Former Scotland skipper Ryan Wilson has recalled a brief run-in with legendary rugby hardman Jerry Collins when the pair squared off during a PRO12 match back in 2010.
Collins, who tragically died in car crash in France in 2015, will be remembered as one of rugby’s toughest tacklers. The 6’2, 109kg back row dominated collisions during his seven-year Test stint with the All Blacks and over the course of a wider 15-year club career with the Hurricanes, Toulon, Ospreys, Yamaha Júbilo and Narbonne.
Collins boasted biceps of 21 inches in circumference, comparable in size to that of Arnold Schwarzenegger during his reign as a bodybuilding champion in the 1970s. The Samoan born forward was a formidable figure on a rugby field, during a time when rugby union laws allowed for a lot more leeway in the contact zone.
Ex-Scotland captain Wilson was asked on The Offload podcast on RugbyPass, who the toughest players he ever faced were and Collins’ name was high on the list.
‘He [Stuart Hogg] reminded me of the time I played against the Ospreys and Jerry Collins.
“I might have accidentally cheap shotted him and he absolutely threw me around like a rag doll. Absolutely threw me about.
“I had a scar on my neck for about a month afterward from where he had pulled my shirt so tight. It was this purple line around my neck.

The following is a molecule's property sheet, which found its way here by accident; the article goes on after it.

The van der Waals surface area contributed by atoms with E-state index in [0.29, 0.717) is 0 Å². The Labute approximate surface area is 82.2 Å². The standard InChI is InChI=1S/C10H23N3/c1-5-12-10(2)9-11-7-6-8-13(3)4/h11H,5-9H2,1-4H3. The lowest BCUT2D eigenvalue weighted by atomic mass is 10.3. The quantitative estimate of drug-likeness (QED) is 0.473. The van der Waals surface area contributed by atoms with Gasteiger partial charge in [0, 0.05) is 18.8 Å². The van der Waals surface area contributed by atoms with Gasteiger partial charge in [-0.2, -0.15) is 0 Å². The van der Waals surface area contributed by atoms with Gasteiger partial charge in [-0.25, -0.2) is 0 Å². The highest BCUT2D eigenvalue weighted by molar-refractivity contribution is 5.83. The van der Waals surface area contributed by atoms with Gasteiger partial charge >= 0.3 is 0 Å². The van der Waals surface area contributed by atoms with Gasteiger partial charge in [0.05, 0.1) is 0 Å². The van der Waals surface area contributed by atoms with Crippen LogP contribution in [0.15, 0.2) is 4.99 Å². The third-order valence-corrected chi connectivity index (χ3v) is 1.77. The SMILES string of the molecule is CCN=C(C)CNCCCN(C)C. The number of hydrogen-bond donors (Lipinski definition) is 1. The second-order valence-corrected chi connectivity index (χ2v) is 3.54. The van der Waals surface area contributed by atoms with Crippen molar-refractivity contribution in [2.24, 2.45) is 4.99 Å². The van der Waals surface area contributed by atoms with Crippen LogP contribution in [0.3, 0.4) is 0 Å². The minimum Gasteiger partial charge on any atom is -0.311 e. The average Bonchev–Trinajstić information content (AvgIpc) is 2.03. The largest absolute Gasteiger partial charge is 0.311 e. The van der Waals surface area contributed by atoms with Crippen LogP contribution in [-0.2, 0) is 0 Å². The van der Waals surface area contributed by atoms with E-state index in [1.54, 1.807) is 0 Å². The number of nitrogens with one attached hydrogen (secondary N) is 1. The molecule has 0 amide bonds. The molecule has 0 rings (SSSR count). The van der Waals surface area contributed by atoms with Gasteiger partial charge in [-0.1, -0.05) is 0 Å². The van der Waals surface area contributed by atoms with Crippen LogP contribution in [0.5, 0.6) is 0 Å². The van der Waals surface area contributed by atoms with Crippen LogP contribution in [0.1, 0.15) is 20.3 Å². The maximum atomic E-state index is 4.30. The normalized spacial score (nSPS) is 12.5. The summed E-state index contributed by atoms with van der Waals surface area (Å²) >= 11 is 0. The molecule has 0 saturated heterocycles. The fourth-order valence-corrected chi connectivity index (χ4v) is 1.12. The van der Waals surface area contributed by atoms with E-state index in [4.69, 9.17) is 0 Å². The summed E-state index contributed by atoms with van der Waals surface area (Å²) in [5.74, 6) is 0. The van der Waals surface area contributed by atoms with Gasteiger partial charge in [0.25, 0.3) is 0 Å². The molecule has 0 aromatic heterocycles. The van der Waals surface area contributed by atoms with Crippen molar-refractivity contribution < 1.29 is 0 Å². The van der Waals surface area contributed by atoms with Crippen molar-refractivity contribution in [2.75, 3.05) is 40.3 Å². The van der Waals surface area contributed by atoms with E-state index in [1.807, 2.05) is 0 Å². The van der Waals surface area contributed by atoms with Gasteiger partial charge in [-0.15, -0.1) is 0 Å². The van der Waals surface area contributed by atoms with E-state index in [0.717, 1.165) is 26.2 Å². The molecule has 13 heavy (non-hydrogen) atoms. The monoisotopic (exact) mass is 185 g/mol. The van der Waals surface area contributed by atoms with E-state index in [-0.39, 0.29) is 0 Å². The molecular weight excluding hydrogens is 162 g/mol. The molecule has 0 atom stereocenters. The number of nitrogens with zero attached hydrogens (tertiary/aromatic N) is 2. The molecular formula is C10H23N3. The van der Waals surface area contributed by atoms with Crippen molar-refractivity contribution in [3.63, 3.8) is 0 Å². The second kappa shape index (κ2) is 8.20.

“He was a tough man to go up against, bloody hell,” concluded Wilson.
“He a tough player,” said co-host Jamie Roberts. “A tough player and a wonderful guy off the field.”
Former All Blacks and Hurricanes teammate Tana Umaga wrote about the menace possessed by Collins and how opponents made a point of steering clear of him his on the field. “Players understand that when you’re playing against Jerry Collins, you’ve always got to know where he is because you don’t want to look up and find yourself carting the ball straight into his channel. Teams are good at making up plays that keep their ball-carriers away from him.”
— RugbyPass (@RugbyPass) November 16, 2019
He was also a very generous man, as former Ospreys teammate Paul James pointed out in an interview with Wales Online recently. “He was unpredictable to the point where no-one knew what he was going to do. There are loads of stories about him.”
“One of them concerned the way he used to rock up on Saturdays or Sundays at random places. He’d have a look at a map of Wales and say to the taxi driver: ‘Take me there’. On this particular day, he turned up at some place in the valleys and asked the barman if could he watch TV.
“The reply came that the TV was in the corner, but it was a tiny one. JC then supposedly went across to the local Tesco, bought a 50-inch one and took it back to the pub, saying to the barman: ‘Plug that one in, mate’. He then watched what he wanted to watch and left the TV there. He was a very generous guy.”
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